Today’s Organization Man

Sports figures, politicians, and political pundits have all recently come out of the closet. Why no C.E.O.’s?

The issue has been heightened by the publication of the memoir of John Browne, BP’s former CEO, forced to resign when he was outed by The Daily Mail in 2007 for his relationship with a rentboy. According to The New York Times: “He thus becomes the first current or former chief executive of a major publicly traded corporation to acknowledge that he is gay.” (See, “Among Gay C.E.O.s, the Pressure to Conform.”)

The sociologist William H. Whyte published his classic study of The Organization Man in 1956 about how conformity had come to dominate corporate culture. Whyte’s book, along with Sloan Wilson’s “The Man In the Grey Flannel Suit” and C. Wright Mill’s “White Collar” described how in an era of unprecedented economic success, American business was forcing its executives into representing an hyper-idealized image of family life and dedication to corporate goals.

The absence of non-conformist C.E.O.’s today suggest that this image is still being strictly maintained at the top of the corporate hierarchy.

To be sure, there have always been a few exuberantly non-conformist businessmen, like Malcolm Forbes and Richard Branson, but they built their own businesses, striking out on their own. The absence of gay C.E.O.’s in established corporations suggests that we are still captured by a conformist picture of an ideal, imposing on ourselves a restrictive and sanitized image what it means to be human while being in business.


Steven Covey and the Guru Industry

The Economist trashed Steven Covey last week for his self-promoting, platitudinous approach to management.  It accused him of essentially of “presenting stale ideas as breathtaking breakthroughs.” (See, “The Three Habits of Highly Irritating Management Gurus,” The Economist, May 22, 2009.)  Noting that his books have sold in the millions worldwide, and that his consulting firm, “FranklinCovey claims 75% of Fortune 500 companies as clients, the article highlights the widespread appetite for the cliches of self-help in business.

But why is management so hooked on this approach?  How did self-improvement become such a pillar of contemporary management theory?

The attractive but hidden promise is that it reduces the problems of management to seemingly managable proportions:  it’s all about you. Forget about the complexities of dynamic systems, overlapping groups, and multiple relationships.  Don’t worry about rapidly changing markets or the obsolence of key strategies.  All that managers are required to deal with on a constant basis are problems of self-understanding.  The only person you really have to worry about is yourself.  The span of control is always one.

Moreover, the lists of core compentencies are easy to remember.  Numbered “habits” with catchy names provide a quick diagnostic guide to answers for whatever problem you are up against.

The inspirational veneer that repelled The Economist masks a shallow set of principles, but the companies that sign up for this “help” may well understand that these principles are useful primarily for personal motivation, not serious management. Almost surely, they do not put all their eggs in the self-help basket.  If so many companies are doing it, they wouldn’t want to create the impression that they don’t care about their employees’ attitudes.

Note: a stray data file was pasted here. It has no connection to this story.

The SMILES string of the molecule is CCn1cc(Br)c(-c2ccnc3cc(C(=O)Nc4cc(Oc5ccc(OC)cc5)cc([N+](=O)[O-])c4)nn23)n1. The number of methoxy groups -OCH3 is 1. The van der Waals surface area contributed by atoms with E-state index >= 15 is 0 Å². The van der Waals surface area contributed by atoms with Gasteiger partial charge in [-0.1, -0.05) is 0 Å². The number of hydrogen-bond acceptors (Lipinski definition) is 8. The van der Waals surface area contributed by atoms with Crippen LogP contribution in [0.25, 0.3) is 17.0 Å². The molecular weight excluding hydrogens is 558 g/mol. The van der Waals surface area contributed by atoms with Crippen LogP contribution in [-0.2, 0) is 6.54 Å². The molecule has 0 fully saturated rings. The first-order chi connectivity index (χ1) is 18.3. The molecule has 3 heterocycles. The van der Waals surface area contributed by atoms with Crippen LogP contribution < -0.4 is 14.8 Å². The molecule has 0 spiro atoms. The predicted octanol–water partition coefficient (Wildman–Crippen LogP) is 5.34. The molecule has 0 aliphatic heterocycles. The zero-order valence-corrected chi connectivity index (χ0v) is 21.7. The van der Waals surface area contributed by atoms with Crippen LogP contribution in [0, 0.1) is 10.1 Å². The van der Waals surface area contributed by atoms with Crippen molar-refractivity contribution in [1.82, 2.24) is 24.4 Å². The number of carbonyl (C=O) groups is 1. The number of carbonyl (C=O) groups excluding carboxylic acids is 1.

But the really cruel trick in this is that self-help is extraordinarily difficult to achieve.  Habits are deeply ingrained, extraordinarily hard to change.  Sometimes they are also hard to see.  Because they are usually grounded in adaptations to past realities, they linger in our minds with strong emotional residues.  We often experience them as ways we need to act.

As a result, people who try to improve themselves often end up failing.  They feel frustrated at their lack of success, and, of course, they blame themselves, not the guru who inspired them or the misguided program they keep trying to implement.

Meanwhile the business of self help goes on and on.  Who dares to say the emperor has no clothes?



A number of other economists are speaking up about the ideologically driven economic theories that allowed our financial institutions to accept ballooning risk — and stave off the “danger” of regulation.

In Saturday’s New York Times, Joe Nocera cites Jeremy Grantham, “a respected market strategist with GMO, an institutional asset management company,” (Poking Holes in a Theory of Markets) who lays they blame on the efficient market hypothesis.

I think there is a lot more of this coming, and no shortage of bad ideas to blame. But the key is why was so much faith placed in such flimsy ideas?   How were the minds of financial managers, economic gurus, investors, regulators,  and the rest of us so easily swayed.  How did we allow it to get out of hand?

Here I think we have to look at a host of unconscious motives that powerfully shaped behavior without being available for critical scrutiny.  In my previous post I pointed to how the competitive race among financial firms seemed to pose a greater risk for them than the risk of default.  Eying each other so intently, they could not keep their eyes on the ball. But then, of course, there was also the pressure we all put on the system for greater and greater returns. And our government’s ideological commitment to “free markets” and deregulation,  and so on.

I think that instead of blaming specific ideas, it might be more useful to  look at how we use them and how we think?  Clearly we need regulation of markets more than we allowed ourselves to be persuaded we did, but we also need some intellectial and emotional self-regulation as well.  We have to pay more attention to the unconscious processes that drive collusive behavior.